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Students react to freshman 15

By Max Morris, Staff Writer

The term drilled into all first-year students causes emotional turmoil and self-confidence issues that can and will spread to other parts of their life. But what exactly is the freshman 15 and why is it such a nationally concerning issue for college students?

Thrillist, an online lifestyle website targeted to young adults, tells us that the term originated in a “Seventeen” magazine in 1989. “Seventeen”’s target audience was primarily female, and the editors were aware that any article containing weight loss tips would bring forth magazine sales. The article detailed 15 ways in which students would be able to “beat” the pounds that “Seventeen” claimed they would gain in their first year of college. While the term was created as catchy wordplay that would grab an audience in order to sell more magazines, it has turned into a cultural issue that strikes fear in incoming collegiate students. 

With the term ingrained into incoming college students, many reported concerns about weight gain in their first year of college. The struggle to maintain a healthy diet and start your independent life is a difficult task, and not one that many are able to figure out in their first semester. The stigma behind weight gain during freshman year of college can cause students an even higher stress level than what many first-year college students already experience. 

Regardless of whether the phenomenon is true, college itself is not the only cause for weight gain, as there are several factors for first-year students that may influence a fluctuation in weight. For instance, students must familiarize themselves with living alone and independently. The home-cooked meals students once knew and loved are gone, and many are now faced with the task of not only living on their own but learning to eat on their own.

Many universities provide students with an array of food, mostly buffet-style in large quantities. Although universities attempt to provide healthy food for students, the food is produced in such a massive quantity that it becomes increasingly more difficult to make in a healthy manner. 

According to students at Post, Aramark, which caters food to all students at the university, does not do the best job at providing healthy options for students. Senior forensics major Eric Nazario gives insight into the options students have.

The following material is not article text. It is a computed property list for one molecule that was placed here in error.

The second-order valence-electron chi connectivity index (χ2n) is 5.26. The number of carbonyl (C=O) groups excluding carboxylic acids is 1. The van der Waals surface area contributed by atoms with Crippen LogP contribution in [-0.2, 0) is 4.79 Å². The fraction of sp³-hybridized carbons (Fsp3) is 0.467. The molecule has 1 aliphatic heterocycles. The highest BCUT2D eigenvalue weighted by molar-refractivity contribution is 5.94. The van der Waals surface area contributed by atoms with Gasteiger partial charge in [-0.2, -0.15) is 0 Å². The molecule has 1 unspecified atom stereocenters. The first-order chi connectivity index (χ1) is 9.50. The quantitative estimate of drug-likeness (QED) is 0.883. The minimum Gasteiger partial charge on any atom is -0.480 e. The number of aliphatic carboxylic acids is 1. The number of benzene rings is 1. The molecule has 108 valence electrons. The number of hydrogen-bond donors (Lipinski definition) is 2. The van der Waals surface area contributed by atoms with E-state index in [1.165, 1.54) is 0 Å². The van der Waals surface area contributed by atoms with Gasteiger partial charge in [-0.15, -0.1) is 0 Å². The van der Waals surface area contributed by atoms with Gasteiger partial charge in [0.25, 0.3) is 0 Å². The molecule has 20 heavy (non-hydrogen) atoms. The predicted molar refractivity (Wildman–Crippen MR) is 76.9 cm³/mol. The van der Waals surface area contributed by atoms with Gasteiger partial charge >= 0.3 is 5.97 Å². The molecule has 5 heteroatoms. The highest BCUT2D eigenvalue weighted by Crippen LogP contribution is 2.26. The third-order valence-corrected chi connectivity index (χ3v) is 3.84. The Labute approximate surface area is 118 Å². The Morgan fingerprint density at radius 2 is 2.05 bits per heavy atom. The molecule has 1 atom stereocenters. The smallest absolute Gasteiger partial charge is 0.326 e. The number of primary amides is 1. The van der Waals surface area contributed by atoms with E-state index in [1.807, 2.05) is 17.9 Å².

“If the school provided healthier and more appealing options, then maybe it would be easier for students to eat healthy, but every day it’s pizza and pasta and the daily meals are never good. Not only that, but the only healthy option we have daily is the salad bar where the vegetables are wilted half the time,” Nazario said.

Sophomore business administration major Gina Symes echoed Nazario’s frustration with food on campus. 

“ Honestly there aren’t enough healthy food options on campus. I’m a healthy eater and value fitness as part of my lifestyle. I often find myself rotating between the same few meals every day. These being, different types of protein salad and chicken and tofu dishes from the “home cooked” station,” Symes said. “It’s enough to get by but barely. I’d love to see a smoothie bar or some sort of whole wheat wraps or anything involving avocado.” 

The issue lies primarily with students who dorm at school rather than those who commute. People who commute still have the option to eat at home and have healthy meals provided to them by their families. 

“Home-cooked meals from my mom are made with fresh quality ingredients as opposed to the frozen, bland food that the school offers. Meanwhile, you pay exorbitant amounts of money for a meal plan and they offer too few options,” said sophomore finance major Joseph Dowling.

Not only do students at Post claim to be disappointed in their meal choices while dorming, but the students who dorm rather than commute have an increasingly difficult time finding healthy options while at school.

Junior accounting major Banu Bokhari commutes to campus and feels the dining options are unfair for many dorming students because they have fewer options. 

“If [students] are dorming especially instead of commuting [they’re] only able to eat what’s provided to them. Not only that, but most of the food that they sell at these universities is basically fast food so it’s almost out of the students’ control. As a commuter, it’s easier for me because I’m not stuck with the same choices every day.”

Symes’ shift from home to dorming has affected her eating and lifestyle.

“My eating habits haven’t changed since arriving at college, but my options are much more limited than when I was home. Healthy eating makes both my mind and body happy and that’s why I like to stick to it,” Symes said. 

Students today are familiarized with the term freshman 15, however there isn’t much research to back up this phenomenon.  Scientific evidence says that there is not only a serious rebuttal to the phrase but a completely different reality than that which is fed to students.

The U.S. National Library of Medicine provided a journal published in 2008 where the findings are more than just a rebuttal, but a completely different result than what the unhealthy phrase insinuates. Out of 125 students who were analyzed in their first year of college, the average weight gain was only 2.7 pounds. About half of the students gained weight and 15 percent of students lost weight. 

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